Human smuggling to Puerto Rico across the Mona Passage
Near midnight on April 2, U.S. Customs and Border Protection (CBP) Air and Marine Operations agents detected and intercepted a wooden makeshift vessel with 35 migrants from the Dominican Republic and Haiti attempting to reach the southwestern coast of Puerto Rico.
Seeking a better life in Puerto Rico — and perhaps eventually the U.S. mainland — Dominicans often set sail across the treacherous Mona Passage, where the Atlantic Ocean meets the Caribbean Sea, in small single-engine boats called yolas.
The strait is only 70 miles across by the most direct route, but the trip can take days in foul weather. The seas in the Mona Passage often become very rough, very quickly, due to tidal currents created by the large islands on either side of it, and by sand banks extending many miles from both coasts. Fifteen-foot waves, or even higher, are not uncommon.
On that evening, CBP Air and Marine Operations (AMO) agents in a DHC-8 Maritime Patrol Aircraft observed a single-engine yola moving east without navigational lights, about 40 miles from Cabo Rojo on the southwest coast of Puerto Rico .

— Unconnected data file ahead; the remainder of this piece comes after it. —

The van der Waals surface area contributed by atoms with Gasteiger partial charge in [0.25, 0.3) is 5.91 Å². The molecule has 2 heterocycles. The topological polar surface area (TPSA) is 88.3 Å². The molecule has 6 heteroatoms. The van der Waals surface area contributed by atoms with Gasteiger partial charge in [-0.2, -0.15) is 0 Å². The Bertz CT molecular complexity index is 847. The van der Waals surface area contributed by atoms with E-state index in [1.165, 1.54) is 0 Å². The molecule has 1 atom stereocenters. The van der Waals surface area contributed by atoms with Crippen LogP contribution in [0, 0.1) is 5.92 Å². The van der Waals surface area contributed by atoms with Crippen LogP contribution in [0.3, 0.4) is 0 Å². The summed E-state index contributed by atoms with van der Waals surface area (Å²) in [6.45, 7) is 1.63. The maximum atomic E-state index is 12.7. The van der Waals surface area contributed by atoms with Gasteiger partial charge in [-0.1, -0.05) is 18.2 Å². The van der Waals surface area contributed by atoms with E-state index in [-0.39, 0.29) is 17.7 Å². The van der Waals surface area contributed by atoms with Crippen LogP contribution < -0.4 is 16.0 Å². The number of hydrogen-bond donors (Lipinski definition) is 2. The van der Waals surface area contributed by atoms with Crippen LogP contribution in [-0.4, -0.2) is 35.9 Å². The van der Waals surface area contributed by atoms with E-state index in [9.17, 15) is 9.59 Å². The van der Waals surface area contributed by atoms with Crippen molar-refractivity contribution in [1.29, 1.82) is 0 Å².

The crew contacted an AMO Marine Interceptor Vessel crew, which intercepted the vessel 18 nautical miles from the island, finding 35 people onboard. The migrants claimed to be from the Dominican Republic and Haiti; CBP reports that 30 males, 4 females and 1 minor were discovered aboard the vessel.
This July 2014 CBS This Morning report described CBP efforts to thwart human smuggling operations across the Mona Passage. Human smugglers would drop Haitians off on Mona Island, which belongs to Puerto Rico, and the Coast Guard would courteously rescue them and bring them to Puerto Rico.